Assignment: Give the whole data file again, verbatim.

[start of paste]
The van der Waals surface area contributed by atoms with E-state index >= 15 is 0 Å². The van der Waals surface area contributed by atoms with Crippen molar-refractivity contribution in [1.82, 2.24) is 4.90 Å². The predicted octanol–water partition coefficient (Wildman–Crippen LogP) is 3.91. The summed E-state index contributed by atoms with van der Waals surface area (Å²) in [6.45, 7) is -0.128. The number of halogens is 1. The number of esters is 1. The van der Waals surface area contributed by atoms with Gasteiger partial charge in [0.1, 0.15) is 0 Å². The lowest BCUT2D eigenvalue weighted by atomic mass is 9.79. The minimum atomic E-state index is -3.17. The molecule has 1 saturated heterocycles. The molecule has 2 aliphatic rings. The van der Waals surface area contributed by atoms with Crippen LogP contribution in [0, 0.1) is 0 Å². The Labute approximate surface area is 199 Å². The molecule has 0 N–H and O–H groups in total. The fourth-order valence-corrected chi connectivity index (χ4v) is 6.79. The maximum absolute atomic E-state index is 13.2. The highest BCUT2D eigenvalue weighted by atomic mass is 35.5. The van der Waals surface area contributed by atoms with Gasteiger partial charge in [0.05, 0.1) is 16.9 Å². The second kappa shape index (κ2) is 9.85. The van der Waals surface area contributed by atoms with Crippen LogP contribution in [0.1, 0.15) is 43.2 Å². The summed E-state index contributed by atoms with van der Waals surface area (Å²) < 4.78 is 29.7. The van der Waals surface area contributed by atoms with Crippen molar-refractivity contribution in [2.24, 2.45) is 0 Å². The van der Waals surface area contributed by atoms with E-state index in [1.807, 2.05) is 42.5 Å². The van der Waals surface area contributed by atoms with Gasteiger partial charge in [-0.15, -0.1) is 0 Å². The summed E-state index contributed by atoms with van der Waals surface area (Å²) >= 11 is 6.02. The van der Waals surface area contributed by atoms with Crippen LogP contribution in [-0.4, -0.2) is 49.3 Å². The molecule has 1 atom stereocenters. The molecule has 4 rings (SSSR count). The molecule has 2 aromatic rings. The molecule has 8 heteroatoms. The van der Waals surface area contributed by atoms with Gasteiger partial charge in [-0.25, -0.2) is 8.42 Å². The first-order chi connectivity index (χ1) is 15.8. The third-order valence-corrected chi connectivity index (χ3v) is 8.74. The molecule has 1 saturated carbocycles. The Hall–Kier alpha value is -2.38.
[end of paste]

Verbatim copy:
The van der Waals surface area contributed by atoms with E-state index >= 15 is 0 Å². The van der Waals surface area contributed by atoms with Crippen molar-refractivity contribution in [1.82, 2.24) is 4.90 Å². The predicted octanol–water partition coefficient (Wildman–Crippen LogP) is 3.91. The summed E-state index contributed by atoms with van der Waals surface area (Å²) in [6.45, 7) is -0.128. The number of halogens is 1. The number of esters is 1. The van der Waals surface area contributed by atoms with Gasteiger partial charge in [0.1, 0.15) is 0 Å². The lowest BCUT2D eigenvalue weighted by atomic mass is 9.79. The minimum atomic E-state index is -3.17. The molecule has 1 saturated heterocycles. The molecule has 2 aliphatic rings. The van der Waals surface area contributed by atoms with Crippen LogP contribution in [0, 0.1) is 0 Å². The Labute approximate surface area is 199 Å². The molecule has 0 N–H and O–H groups in total. The fourth-order valence-corrected chi connectivity index (χ4v) is 6.79. The maximum absolute atomic E-state index is 13.2. The highest BCUT2D eigenvalue weighted by atomic mass is 35.5. The van der Waals surface area contributed by atoms with Gasteiger partial charge in [0.05, 0.1) is 16.9 Å². The second kappa shape index (κ2) is 9.85. The van der Waals surface area contributed by atoms with Crippen LogP contribution in [0.1, 0.15) is 43.2 Å². The summed E-state index contributed by atoms with van der Waals surface area (Å²) < 4.78 is 29.7. The van der Waals surface area contributed by atoms with Crippen molar-refractivity contribution in [2.24, 2.45) is 0 Å². The van der Waals surface area contributed by atoms with E-state index in [1.807, 2.05) is 42.5 Å². The van der Waals surface area contributed by atoms with Gasteiger partial charge in [-0.15, -0.1) is 0 Å². The summed E-state index contributed by atoms with van der Waals surface area (Å²) >= 11 is 6.02. The van der Waals surface area contributed by atoms with Crippen LogP contribution in [-0.4, -0.2) is 49.3 Å². The molecule has 1 atom stereocenters. The molecule has 4 rings (SSSR count). The molecule has 2 aromatic rings. The molecule has 8 heteroatoms. The van der Waals surface area contributed by atoms with Gasteiger partial charge in [-0.25, -0.2) is 8.42 Å². The first-order chi connectivity index (χ1) is 15.8. The third-order valence-corrected chi connectivity index (χ3v) is 8.74. The molecule has 1 saturated carbocycles. The Hall–Kier alpha value is -2.38.